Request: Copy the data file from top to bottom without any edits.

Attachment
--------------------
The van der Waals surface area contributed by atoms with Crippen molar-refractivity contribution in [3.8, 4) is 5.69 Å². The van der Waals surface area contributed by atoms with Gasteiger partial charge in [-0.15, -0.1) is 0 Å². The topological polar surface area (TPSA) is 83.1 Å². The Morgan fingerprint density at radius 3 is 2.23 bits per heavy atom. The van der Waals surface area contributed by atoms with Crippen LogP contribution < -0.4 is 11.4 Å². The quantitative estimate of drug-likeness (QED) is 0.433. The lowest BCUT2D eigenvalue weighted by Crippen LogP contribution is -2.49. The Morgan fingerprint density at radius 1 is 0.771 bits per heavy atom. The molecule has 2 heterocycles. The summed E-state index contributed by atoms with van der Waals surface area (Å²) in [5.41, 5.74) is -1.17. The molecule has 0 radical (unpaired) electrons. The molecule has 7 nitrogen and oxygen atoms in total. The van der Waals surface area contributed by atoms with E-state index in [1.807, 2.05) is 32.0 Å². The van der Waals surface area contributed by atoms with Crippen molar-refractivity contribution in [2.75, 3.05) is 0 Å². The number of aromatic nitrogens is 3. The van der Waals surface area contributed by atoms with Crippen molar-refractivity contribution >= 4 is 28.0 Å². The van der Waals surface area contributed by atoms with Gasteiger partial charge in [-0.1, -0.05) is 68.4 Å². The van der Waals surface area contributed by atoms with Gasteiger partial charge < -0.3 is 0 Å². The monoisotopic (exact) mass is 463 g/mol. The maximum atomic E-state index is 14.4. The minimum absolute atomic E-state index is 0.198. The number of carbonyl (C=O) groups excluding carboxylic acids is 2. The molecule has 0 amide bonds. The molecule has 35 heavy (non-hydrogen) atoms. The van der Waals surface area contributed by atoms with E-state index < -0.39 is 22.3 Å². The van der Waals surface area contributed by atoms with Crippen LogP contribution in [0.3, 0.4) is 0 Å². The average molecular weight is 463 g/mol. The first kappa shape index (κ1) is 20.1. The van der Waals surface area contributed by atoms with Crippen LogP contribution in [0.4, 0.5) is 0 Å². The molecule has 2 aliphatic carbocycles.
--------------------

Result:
The van der Waals surface area contributed by atoms with Crippen molar-refractivity contribution in [3.8, 4) is 5.69 Å². The van der Waals surface area contributed by atoms with Gasteiger partial charge in [-0.15, -0.1) is 0 Å². The topological polar surface area (TPSA) is 83.1 Å². The Morgan fingerprint density at radius 3 is 2.23 bits per heavy atom. The van der Waals surface area contributed by atoms with Crippen LogP contribution < -0.4 is 11.4 Å². The quantitative estimate of drug-likeness (QED) is 0.433. The lowest BCUT2D eigenvalue weighted by Crippen LogP contribution is -2.49. The Morgan fingerprint density at radius 1 is 0.771 bits per heavy atom. The molecule has 2 heterocycles. The summed E-state index contributed by atoms with van der Waals surface area (Å²) in [5.41, 5.74) is -1.17. The molecule has 0 radical (unpaired) electrons. The molecule has 7 nitrogen and oxygen atoms in total. The van der Waals surface area contributed by atoms with E-state index in [1.807, 2.05) is 32.0 Å². The van der Waals surface area contributed by atoms with Crippen molar-refractivity contribution in [2.75, 3.05) is 0 Å². The number of aromatic nitrogens is 3. The van der Waals surface area contributed by atoms with Crippen molar-refractivity contribution >= 4 is 28.0 Å². The van der Waals surface area contributed by atoms with Gasteiger partial charge in [-0.1, -0.05) is 68.4 Å². The van der Waals surface area contributed by atoms with Gasteiger partial charge < -0.3 is 0 Å². The monoisotopic (exact) mass is 463 g/mol. The maximum atomic E-state index is 14.4. The minimum absolute atomic E-state index is 0.198. The number of carbonyl (C=O) groups excluding carboxylic acids is 2. The molecule has 0 amide bonds. The molecule has 35 heavy (non-hydrogen) atoms. The van der Waals surface area contributed by atoms with E-state index < -0.39 is 22.3 Å². The van der Waals surface area contributed by atoms with Crippen LogP contribution in [0.3, 0.4) is 0 Å². The average molecular weight is 463 g/mol. The first kappa shape index (κ1) is 20.1. The van der Waals surface area contributed by atoms with Crippen LogP contribution in [0.4, 0.5) is 0 Å². The molecule has 2 aliphatic carbocycles.